• Because the run game forced defense into basic, single-high coverages, the Eagles were able to succeed with elementary passing concepts that have been college and pro staples for decades. It notably lacked the under center play-action and motion that were hallmarks of Shanahan-inspired offenses, instead relying on the talent of the receiving corps to win on islands. It was a gamble that paid off in a big way.
  • The basic defensive alignments Hurts faced meant that he was often able to dissect the formation pre-snap, when he was not facing any pressure to deliver the ball quickly.
  • Any post-snap reads Jalen was asked to do were largely simple, one-player reads of an unblocked defender. He was not challenged with many complicated, shifting coverages due to the threat of the run game.

For any other team with less talent, the simplicity of the offense masked by unpredictability would eventually be exposed as smoke and mirrors. But with the Eagles, they were using smoke bombs and flashbangs. They would not be figured out in 2022 - but they did rely on critical hinge points that secured their collapse in 2023.

The Razor’s Edge

For a simple but wildly unpredictable offense to be effective, the Eagles’ fate hinged on a razor’s edge composed of three factors:

  1. Jalen Hurts’ threat as a runner, and staying healthy when he carries the ball.
  2. Intelligent play-calling to keep defenses off-balance.
  3. Facing basic coverages that did not require complex post-snap reads.

The first two made the Eagles’ offense effective, but the third made it explosive. Hurts’ post-snap processing was often called into question in 2021, and the Eagles’ offensive brain trust essentially erased the need for it in 2022. Instead, by forcing opposing defenses to play their game, all Hurts needed to do (on most plays) was figure out who had the matchup in isolation. He was able to decide pre-snap where he was going with the ball, and the result was a high-octane, deep-ball passing game that would make Don Coryell proud.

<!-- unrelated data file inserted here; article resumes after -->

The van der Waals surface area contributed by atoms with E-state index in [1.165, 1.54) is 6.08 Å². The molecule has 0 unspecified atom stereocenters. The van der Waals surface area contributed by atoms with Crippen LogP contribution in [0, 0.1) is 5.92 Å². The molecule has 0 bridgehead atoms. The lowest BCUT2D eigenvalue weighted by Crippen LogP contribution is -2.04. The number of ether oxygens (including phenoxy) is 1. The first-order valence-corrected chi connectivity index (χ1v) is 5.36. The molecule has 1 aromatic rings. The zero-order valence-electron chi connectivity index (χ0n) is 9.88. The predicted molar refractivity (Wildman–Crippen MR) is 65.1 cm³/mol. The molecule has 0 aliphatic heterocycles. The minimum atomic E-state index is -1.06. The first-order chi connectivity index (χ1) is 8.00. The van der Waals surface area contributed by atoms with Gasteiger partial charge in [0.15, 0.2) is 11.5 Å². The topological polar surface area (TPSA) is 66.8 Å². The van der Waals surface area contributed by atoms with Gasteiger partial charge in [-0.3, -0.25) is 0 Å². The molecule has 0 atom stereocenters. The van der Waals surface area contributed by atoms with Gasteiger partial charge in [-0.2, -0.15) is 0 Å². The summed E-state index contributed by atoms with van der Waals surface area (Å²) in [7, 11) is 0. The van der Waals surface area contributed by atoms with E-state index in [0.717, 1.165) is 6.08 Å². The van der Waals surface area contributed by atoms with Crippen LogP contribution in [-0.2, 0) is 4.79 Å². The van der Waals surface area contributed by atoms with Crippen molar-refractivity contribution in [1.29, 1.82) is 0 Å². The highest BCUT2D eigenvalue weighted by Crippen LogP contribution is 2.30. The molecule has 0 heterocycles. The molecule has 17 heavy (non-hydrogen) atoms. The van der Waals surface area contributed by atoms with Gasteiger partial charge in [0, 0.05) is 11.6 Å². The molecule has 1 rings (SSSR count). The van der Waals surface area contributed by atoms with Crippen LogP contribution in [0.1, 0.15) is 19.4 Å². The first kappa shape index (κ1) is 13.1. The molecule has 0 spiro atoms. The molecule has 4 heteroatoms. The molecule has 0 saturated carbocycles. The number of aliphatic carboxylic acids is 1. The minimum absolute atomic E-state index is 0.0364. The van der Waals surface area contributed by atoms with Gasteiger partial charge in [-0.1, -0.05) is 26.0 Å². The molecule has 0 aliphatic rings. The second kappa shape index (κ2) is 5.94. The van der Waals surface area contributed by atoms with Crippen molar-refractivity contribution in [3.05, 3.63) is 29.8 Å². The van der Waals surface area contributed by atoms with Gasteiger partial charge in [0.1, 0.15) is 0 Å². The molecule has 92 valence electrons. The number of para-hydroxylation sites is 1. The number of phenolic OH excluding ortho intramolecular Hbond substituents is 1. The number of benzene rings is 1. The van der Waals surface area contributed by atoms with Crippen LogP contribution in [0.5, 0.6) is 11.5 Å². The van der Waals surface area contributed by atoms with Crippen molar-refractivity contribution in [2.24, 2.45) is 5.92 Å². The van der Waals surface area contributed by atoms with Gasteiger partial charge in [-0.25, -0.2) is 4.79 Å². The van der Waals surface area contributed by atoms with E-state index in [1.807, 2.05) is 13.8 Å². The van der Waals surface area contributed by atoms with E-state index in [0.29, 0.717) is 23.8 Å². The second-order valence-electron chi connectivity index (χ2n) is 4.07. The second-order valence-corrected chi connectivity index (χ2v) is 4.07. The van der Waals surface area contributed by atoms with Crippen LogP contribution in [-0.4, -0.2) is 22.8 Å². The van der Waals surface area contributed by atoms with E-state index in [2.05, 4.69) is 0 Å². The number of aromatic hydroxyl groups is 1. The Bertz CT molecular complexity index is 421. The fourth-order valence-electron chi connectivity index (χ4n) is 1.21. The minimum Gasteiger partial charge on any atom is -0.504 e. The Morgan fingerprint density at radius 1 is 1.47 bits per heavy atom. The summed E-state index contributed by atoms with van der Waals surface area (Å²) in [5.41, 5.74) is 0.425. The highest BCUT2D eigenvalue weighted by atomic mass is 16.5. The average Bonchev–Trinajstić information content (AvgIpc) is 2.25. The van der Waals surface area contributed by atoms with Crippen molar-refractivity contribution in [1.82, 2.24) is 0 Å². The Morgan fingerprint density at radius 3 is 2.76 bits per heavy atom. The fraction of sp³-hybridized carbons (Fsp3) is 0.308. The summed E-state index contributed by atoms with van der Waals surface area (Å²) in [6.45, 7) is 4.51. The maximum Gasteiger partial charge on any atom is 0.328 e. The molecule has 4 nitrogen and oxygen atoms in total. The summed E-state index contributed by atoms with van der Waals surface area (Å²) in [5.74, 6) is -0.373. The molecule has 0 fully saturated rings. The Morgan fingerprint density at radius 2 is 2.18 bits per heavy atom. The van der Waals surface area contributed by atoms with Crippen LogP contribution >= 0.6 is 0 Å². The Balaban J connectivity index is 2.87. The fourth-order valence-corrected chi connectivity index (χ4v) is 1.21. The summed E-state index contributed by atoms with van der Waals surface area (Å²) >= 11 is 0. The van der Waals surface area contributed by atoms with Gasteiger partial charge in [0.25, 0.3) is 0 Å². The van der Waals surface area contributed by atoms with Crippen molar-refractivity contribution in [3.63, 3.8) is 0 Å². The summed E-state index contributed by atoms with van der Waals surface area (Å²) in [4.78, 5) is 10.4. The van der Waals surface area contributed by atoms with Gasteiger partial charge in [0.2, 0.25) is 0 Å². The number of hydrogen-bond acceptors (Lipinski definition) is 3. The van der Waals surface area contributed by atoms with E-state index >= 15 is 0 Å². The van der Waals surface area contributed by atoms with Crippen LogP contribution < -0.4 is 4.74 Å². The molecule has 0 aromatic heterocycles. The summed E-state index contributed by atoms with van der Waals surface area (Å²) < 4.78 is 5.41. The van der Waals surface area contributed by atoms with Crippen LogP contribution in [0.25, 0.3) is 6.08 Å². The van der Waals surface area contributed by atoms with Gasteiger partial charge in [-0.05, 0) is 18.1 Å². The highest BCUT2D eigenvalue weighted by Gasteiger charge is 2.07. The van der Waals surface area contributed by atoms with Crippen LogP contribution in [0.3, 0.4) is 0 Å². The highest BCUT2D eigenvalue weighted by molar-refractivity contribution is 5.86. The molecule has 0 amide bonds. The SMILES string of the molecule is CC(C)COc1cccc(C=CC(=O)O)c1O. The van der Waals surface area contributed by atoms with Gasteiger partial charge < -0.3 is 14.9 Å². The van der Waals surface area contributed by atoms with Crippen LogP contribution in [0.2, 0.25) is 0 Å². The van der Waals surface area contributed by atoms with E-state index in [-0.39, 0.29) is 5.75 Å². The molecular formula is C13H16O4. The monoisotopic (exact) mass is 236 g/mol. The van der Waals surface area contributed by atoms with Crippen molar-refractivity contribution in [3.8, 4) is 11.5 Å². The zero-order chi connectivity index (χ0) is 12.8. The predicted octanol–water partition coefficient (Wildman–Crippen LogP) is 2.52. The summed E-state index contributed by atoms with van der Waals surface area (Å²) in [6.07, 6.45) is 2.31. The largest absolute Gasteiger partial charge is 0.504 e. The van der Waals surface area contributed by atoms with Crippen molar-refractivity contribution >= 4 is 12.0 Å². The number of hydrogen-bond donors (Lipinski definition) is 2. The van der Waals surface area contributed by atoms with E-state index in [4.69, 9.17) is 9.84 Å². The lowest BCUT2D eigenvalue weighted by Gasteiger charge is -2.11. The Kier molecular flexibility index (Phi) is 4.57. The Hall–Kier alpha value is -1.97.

Of course, one can only live on a razor’s edge for so long, especially when defensive coordinators have an entire offseason to dissect the offense. What goes up must come down - and down it came, even if it took longer than it should have.

2023: Trouble in Paradise

The 2023 offseason foreshadowed the Eagles’ eventual collapse. Jalen Hurts received a massive $255M contract extension, ensuring his role as a runner would be reduced to keep him healthy. Shane Steichen was hired to be the Colts’ next head coach, leaving the inexperienced Brian Johnson as the team’s playcaller. And as they always do, opponents did their homework on the Eagles’ offense, looking for counters to defend the run without making life for Hurts so easy pre-snap.

All three factors of the razor’s edge came tumbling down, and although it took a while, the Eagles’ season was dragged down with it.

Cracks in the Facade